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      2. The receiver must take responsibility for how he or she decides to read/hear a statement. He or she must work to not “over-read” any received statement. The fact is, absolutely anything can be misunderstood and inadvertently twisted into something it was not intended to say (even this statement). There is clearly a point at which a sender is not responsible for how a reader may twist or distort a received message.E.g.: The statement: “Offensive comments are not allowed” can be interpreted: “You are accusing me of writing offensive comments!” But it does not even come close to saying that. To assume such a thing may be an aggressive and unwarranted reading on the reader’s part.
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      3. In all cases, it is legitimate for a receiver to ask a sender what is implied by a statement. In this environment, once the sender clarifies the intent, that is the end of the matter. Any response by anyone questioning the sincerity or honesty of a discussion partner will be regarded as a personal attack on that party (for calling that person a liar). This has no place in mature Christian discussion.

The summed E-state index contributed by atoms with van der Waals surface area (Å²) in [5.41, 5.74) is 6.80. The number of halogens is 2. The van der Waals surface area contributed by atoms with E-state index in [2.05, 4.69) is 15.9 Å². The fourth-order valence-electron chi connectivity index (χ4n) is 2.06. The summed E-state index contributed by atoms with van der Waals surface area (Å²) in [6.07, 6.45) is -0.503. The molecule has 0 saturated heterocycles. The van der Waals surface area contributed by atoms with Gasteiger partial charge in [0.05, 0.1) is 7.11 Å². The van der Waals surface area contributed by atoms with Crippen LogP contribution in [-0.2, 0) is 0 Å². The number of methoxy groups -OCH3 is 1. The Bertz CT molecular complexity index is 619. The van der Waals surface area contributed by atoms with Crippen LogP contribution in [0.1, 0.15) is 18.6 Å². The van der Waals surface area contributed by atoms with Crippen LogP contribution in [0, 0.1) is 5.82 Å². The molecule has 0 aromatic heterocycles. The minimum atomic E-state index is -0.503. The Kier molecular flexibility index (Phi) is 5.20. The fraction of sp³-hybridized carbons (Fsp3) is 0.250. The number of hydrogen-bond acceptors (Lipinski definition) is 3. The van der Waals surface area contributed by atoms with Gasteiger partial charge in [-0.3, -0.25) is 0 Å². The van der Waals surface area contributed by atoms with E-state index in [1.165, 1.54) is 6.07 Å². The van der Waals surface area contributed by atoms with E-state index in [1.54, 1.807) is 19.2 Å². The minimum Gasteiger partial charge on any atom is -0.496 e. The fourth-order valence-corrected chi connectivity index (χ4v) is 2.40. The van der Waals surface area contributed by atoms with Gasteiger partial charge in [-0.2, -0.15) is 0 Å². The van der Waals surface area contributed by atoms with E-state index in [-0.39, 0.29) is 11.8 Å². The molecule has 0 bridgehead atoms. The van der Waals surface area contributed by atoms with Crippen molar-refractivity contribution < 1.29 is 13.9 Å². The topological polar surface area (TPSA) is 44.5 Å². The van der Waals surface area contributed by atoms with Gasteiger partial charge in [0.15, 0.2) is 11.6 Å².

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  2. SUPPORT: No matter whether the sender and receiver end up agreeing, in this environment, they make a commitment to end up supporting each other for the sake of community harmony—–even if they disagree in good conscience. (And it is perfectly legitimate for them to state it as such.)